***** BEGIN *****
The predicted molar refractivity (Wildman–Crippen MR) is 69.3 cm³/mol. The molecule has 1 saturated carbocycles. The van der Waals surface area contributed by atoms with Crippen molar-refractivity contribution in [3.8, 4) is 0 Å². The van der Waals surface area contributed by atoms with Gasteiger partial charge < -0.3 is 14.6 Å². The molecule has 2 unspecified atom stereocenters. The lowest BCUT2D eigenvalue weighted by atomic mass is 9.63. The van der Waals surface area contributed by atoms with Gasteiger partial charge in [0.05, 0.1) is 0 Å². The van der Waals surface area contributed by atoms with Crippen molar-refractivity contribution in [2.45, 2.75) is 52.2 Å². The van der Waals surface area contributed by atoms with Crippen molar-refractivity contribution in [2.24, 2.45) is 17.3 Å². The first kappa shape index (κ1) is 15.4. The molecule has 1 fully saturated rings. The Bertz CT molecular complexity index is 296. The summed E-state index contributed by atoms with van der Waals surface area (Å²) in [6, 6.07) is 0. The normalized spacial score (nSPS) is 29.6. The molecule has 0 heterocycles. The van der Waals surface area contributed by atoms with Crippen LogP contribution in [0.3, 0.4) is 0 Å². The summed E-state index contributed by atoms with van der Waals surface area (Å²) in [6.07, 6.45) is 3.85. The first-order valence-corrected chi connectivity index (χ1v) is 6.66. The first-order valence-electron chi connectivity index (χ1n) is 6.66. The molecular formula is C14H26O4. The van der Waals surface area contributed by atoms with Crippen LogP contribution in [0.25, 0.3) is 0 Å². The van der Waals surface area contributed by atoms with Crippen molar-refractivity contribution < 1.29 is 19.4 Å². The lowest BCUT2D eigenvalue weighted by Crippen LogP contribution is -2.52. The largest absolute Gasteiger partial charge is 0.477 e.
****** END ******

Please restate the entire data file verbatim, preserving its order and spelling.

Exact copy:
The predicted molar refractivity (Wildman–Crippen MR) is 69.3 cm³/mol. The molecule has 1 saturated carbocycles. The van der Waals surface area contributed by atoms with Crippen molar-refractivity contribution in [3.8, 4) is 0 Å². The van der Waals surface area contributed by atoms with Gasteiger partial charge < -0.3 is 14.6 Å². The molecule has 2 unspecified atom stereocenters. The lowest BCUT2D eigenvalue weighted by atomic mass is 9.63. The van der Waals surface area contributed by atoms with Gasteiger partial charge in [0.05, 0.1) is 0 Å². The van der Waals surface area contributed by atoms with Crippen molar-refractivity contribution in [2.45, 2.75) is 52.2 Å². The van der Waals surface area contributed by atoms with Crippen molar-refractivity contribution in [2.24, 2.45) is 17.3 Å². The first kappa shape index (κ1) is 15.4. The molecule has 1 fully saturated rings. The Bertz CT molecular complexity index is 296. The summed E-state index contributed by atoms with van der Waals surface area (Å²) in [6, 6.07) is 0. The normalized spacial score (nSPS) is 29.6. The molecule has 0 heterocycles. The van der Waals surface area contributed by atoms with Crippen LogP contribution in [0.3, 0.4) is 0 Å². The summed E-state index contributed by atoms with van der Waals surface area (Å²) in [6.07, 6.45) is 3.85. The first-order valence-corrected chi connectivity index (χ1v) is 6.66. The first-order valence-electron chi connectivity index (χ1n) is 6.66. The molecular formula is C14H26O4. The van der Waals surface area contributed by atoms with Crippen LogP contribution in [0.25, 0.3) is 0 Å². The van der Waals surface area contributed by atoms with Crippen molar-refractivity contribution < 1.29 is 19.4 Å². The lowest BCUT2D eigenvalue weighted by Crippen LogP contribution is -2.52. The largest absolute Gasteiger partial charge is 0.477 e.